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Re: recent wave of Smart Contract vulns - out of scope?

On Mon, Jul 9, 2018 at 5:20 PM, jericho <jericho@attrition.org> wrote:

: > 2. The contract is little more than a random block of code that cannot be
: > attributed to a vendor. While the contract name may be 'AIChain' and
: > associated with the 'AIChain' token, that does not mean there is a
: > relationship between the token creator and the contract author. The
: > contract creator is only known as an address on the chain, e.g.
: > https://etherscan.io/address/0x8a8690d3ffaeeb700fe8be7a86b145b64922ec15
: Has that been a requirement for CVE ever? There is a lot of OpenSource
: code that has questionable or unknown origins, and in some cases we do
: label things as being part of an ecosystem (e.g. "WordPress Plugin",
: most wordpress plugins have NOTHING at all to do with WordPress the
: company...).

That is not a good comparison in my opinion. Those third-party plugins for
WordPress (or Drupal or any other CMS) typically have a vendor page,
versions, changelogs, repos, etc. It is extremely rare there isn't
provenance on who wrote that code, or where it is/was maintained. These
contracts are a very different thing.

Ok another real world example: I tried to track down all the SSH clients on the Apple iOS store, I wasn't able to for several of them. Does that mean they don't get covered by CVE?

: > 3. These contracts are copy/pasted from each other heavily, which is why
: > we're seeing so many of these disclosures. There are a few people/groups
: > doing a majority of the disclosures, and simply scanning all the contracts
: > on a chain (e.g. ethereum) looking for the vulnerable code blobs. We don't
: > know if one person wrote the original vulnerable code and it was copied 500
: > times (likely), or if hundreds wrote similarly vulnerable code blobs
: > (unlikely).
: So we maybe look at CVE MERGE, but XML hashdos had similar issues,
: people cutting and pasting.recycling stuff that was fundementally
: broken.

As an example, here are two contracts with the same name, associated with
two different tokens. Can you see a way to determine if they are the
'same' contract, in the sense of the author? Or is this a likely case of
copy/paste? I think this would also make MERGE decisions problematic.

7/3/2018        AssetToken      vl coin (vlcn) 

7/3/2018        AssetToken      BitRS (BitRS)   

Seeing as how we aren't short of CVE #'s anymore I would just split and maybe add a note in each one referencing each other. 

: > 4. A user cannot install a patch or upgrade to fix a vulnerable contract
: > like this. This code is not part of the blockchain itself, nor the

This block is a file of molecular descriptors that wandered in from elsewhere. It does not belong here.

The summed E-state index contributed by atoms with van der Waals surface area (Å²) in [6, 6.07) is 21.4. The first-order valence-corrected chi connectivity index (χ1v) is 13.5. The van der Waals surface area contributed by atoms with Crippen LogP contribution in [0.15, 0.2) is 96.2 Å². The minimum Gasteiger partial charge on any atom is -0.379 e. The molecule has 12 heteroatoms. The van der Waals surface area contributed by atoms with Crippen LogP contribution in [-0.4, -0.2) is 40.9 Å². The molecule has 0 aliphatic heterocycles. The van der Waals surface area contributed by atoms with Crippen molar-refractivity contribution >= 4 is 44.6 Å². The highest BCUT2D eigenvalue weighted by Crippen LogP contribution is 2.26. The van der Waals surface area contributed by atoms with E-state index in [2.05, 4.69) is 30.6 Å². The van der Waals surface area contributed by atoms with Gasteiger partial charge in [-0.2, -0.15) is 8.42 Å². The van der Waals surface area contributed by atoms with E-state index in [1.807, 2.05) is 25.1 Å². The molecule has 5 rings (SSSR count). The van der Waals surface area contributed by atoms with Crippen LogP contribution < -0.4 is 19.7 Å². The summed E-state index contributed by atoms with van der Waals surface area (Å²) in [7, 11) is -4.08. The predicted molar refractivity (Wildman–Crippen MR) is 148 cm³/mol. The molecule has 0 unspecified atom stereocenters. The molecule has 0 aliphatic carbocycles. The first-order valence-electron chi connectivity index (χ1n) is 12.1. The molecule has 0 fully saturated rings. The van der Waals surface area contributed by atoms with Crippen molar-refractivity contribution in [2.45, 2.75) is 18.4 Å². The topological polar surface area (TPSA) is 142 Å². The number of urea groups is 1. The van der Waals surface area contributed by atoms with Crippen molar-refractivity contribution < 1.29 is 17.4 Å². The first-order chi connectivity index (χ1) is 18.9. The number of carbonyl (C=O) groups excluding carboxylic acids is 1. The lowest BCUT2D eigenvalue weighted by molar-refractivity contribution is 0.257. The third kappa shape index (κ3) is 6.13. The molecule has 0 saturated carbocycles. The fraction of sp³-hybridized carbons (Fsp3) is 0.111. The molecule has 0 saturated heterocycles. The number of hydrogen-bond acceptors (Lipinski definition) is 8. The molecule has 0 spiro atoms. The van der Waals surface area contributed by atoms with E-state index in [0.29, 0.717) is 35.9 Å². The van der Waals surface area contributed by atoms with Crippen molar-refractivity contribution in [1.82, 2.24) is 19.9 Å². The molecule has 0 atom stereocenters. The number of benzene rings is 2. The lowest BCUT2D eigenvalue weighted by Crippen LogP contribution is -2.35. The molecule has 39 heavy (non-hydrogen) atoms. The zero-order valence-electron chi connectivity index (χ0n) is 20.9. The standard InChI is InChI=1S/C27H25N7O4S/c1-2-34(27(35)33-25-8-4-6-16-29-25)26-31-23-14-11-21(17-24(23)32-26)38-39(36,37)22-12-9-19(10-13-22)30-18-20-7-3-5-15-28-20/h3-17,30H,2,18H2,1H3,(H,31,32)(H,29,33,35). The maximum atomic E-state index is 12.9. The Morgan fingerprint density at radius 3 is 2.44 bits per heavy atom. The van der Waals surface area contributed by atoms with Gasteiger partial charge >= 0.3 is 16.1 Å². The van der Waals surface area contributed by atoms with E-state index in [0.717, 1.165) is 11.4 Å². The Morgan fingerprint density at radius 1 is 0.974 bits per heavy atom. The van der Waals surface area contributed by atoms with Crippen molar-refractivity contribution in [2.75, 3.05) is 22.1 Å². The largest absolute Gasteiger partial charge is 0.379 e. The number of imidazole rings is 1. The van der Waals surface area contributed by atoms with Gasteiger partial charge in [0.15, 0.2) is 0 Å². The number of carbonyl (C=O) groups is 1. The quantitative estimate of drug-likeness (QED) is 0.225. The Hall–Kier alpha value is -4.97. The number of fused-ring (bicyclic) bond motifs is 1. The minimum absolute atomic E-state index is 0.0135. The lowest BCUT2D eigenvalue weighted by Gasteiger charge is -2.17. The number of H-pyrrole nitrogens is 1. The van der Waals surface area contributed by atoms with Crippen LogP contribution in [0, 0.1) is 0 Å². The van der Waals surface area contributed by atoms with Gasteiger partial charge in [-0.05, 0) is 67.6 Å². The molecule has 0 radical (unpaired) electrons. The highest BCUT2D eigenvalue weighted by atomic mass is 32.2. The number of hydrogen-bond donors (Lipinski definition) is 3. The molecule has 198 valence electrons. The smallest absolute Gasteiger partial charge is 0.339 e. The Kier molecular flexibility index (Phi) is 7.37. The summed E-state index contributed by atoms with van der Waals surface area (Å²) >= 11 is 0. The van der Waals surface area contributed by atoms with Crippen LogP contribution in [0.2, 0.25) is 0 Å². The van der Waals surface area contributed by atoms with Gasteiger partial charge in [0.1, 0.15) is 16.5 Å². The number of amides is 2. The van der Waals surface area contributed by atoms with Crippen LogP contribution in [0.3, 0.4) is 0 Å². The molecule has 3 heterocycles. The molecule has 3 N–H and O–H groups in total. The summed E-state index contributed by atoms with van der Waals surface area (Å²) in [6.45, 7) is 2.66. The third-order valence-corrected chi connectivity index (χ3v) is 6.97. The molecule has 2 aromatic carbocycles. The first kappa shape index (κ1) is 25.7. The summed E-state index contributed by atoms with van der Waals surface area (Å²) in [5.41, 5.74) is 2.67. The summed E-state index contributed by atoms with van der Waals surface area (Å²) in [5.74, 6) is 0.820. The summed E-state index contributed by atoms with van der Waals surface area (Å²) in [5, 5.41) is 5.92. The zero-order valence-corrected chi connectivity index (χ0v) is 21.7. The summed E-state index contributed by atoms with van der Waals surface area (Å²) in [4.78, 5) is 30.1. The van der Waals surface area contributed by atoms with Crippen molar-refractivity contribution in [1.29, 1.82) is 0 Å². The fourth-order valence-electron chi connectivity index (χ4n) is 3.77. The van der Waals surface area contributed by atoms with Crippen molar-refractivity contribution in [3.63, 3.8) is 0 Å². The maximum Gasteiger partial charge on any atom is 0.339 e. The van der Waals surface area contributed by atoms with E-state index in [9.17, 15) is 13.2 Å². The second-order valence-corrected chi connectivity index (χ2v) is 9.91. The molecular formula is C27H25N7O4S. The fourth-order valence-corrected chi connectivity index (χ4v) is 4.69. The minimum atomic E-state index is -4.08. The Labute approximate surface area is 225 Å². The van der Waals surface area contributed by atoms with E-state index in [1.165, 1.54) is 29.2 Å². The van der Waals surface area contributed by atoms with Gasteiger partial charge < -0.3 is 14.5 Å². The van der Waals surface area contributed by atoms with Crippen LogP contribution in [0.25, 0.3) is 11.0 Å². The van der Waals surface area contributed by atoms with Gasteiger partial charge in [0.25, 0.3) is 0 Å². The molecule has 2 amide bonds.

: > wallet/client the end-user would have installed. In most cases, the
: > vulnerable contract would be deprecated and a new copy would be spun up on
: > a new address I believe. If the code was fixed by the contract creator at
: > the same address, there would be no indication of when it was fixed that I
: > can see. So we wouldn't necessarily even get a "before 2018-07-09" style
: > notation, let alone a version or some other way to track the contract.
: "Is it fixable" is not a requirement for a CVE. As for tracking most of
: the contracts can be tracked down.

"Is it trackable in a meaningful / helpful way" should be a requirement.
That is my argument here.

But it is trackable, and it is helpful. We have the wallet ID's/examples, and in the case of say SoarCoin people know now that the provider (Soar Labs) was engaged in some, shall we say shenanigans that mean you may want to avoid that coin. That's pretty useful. 

: > 5. A majority of these tokens don't even have a vendor page or GitHub that
: > I have been able to find. So even trying to track it by the token becomes
: > problematic as we can't reference a vendor, software, or version number in
: > a majority of cases. Compare this to the actual blockchains such as
: > Bitcoin, Ethereum, Litecoin, etc, that have web pages, code repos, and
: > software that is installed by the user, it further contrasts that the
: > contracts are not the same as the blockchain themselves.
: I'm not sure what you're saying here, you're saying unless
: software/service has a good web page talking about it, we can't cover
: it?

I'm asking where the value is. If the CVE description can't give someone
actionable information, and they haven't been (largley due to not
including the address of the contract), what value does it bring? As a

See above but one simple aspect is now I know that I might want to avoid that particular coin, or ensure I don't enter into any of the really bad contracts/reuse them. 

consumer of CVE, it would require a lot of digging to ultimately hit the
same point I did on a lot of these; a given blob of code, that may or may
not be copied, with no known author or other provenance, that likely can't
be assigned meaningful CPE (i.e. would be missing at least one component
of the string, the vendor), and may or may not have a 'solution' in the
form of deprecation and/or relcation. Basically, how does someone use the
current CVE entries for these to determine if it impacts them?


Kurt Seifried

Page Last Updated or Reviewed: July 10, 2018